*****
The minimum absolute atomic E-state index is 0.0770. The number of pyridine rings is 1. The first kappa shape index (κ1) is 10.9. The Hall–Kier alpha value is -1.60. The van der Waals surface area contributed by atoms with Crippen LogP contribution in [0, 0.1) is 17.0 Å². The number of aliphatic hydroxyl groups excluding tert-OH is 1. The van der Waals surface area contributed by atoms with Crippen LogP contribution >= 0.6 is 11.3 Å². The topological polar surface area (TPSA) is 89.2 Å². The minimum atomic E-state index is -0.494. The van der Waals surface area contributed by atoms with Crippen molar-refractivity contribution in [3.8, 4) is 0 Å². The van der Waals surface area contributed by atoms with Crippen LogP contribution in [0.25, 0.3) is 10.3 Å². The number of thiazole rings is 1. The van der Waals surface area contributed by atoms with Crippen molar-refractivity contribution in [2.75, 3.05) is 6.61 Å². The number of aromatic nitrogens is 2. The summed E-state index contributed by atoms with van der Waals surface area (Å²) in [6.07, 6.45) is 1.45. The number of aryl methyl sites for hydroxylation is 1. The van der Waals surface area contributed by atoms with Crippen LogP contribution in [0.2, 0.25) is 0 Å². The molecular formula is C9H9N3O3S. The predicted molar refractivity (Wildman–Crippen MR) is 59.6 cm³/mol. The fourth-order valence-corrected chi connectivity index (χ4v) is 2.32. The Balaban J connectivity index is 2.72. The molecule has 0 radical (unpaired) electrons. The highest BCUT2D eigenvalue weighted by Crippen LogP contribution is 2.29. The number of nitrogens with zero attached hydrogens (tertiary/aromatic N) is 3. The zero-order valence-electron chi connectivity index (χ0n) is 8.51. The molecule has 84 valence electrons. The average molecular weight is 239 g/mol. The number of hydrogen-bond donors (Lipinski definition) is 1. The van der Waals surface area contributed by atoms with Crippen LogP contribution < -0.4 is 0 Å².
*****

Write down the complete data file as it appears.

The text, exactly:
The minimum absolute atomic E-state index is 0.0770. The number of pyridine rings is 1. The first kappa shape index (κ1) is 10.9. The Hall–Kier alpha value is -1.60. The van der Waals surface area contributed by atoms with Crippen LogP contribution in [0, 0.1) is 17.0 Å². The number of aliphatic hydroxyl groups excluding tert-OH is 1. The van der Waals surface area contributed by atoms with Crippen LogP contribution >= 0.6 is 11.3 Å². The topological polar surface area (TPSA) is 89.2 Å². The minimum atomic E-state index is -0.494. The van der Waals surface area contributed by atoms with Crippen molar-refractivity contribution in [3.8, 4) is 0 Å². The van der Waals surface area contributed by atoms with Crippen LogP contribution in [0.25, 0.3) is 10.3 Å². The number of thiazole rings is 1. The van der Waals surface area contributed by atoms with Crippen molar-refractivity contribution in [2.75, 3.05) is 6.61 Å². The number of aromatic nitrogens is 2. The summed E-state index contributed by atoms with van der Waals surface area (Å²) in [6.07, 6.45) is 1.45. The number of aryl methyl sites for hydroxylation is 1. The van der Waals surface area contributed by atoms with Crippen LogP contribution in [0.2, 0.25) is 0 Å². The molecular formula is C9H9N3O3S. The predicted molar refractivity (Wildman–Crippen MR) is 59.6 cm³/mol. The fourth-order valence-corrected chi connectivity index (χ4v) is 2.32. The Balaban J connectivity index is 2.72. The molecule has 0 radical (unpaired) electrons. The highest BCUT2D eigenvalue weighted by Crippen LogP contribution is 2.29. The number of nitrogens with zero attached hydrogens (tertiary/aromatic N) is 3. The zero-order valence-electron chi connectivity index (χ0n) is 8.51. The molecule has 84 valence electrons. The average molecular weight is 239 g/mol. The number of hydrogen-bond donors (Lipinski definition) is 1. The van der Waals surface area contributed by atoms with Crippen LogP contribution < -0.4 is 0 Å².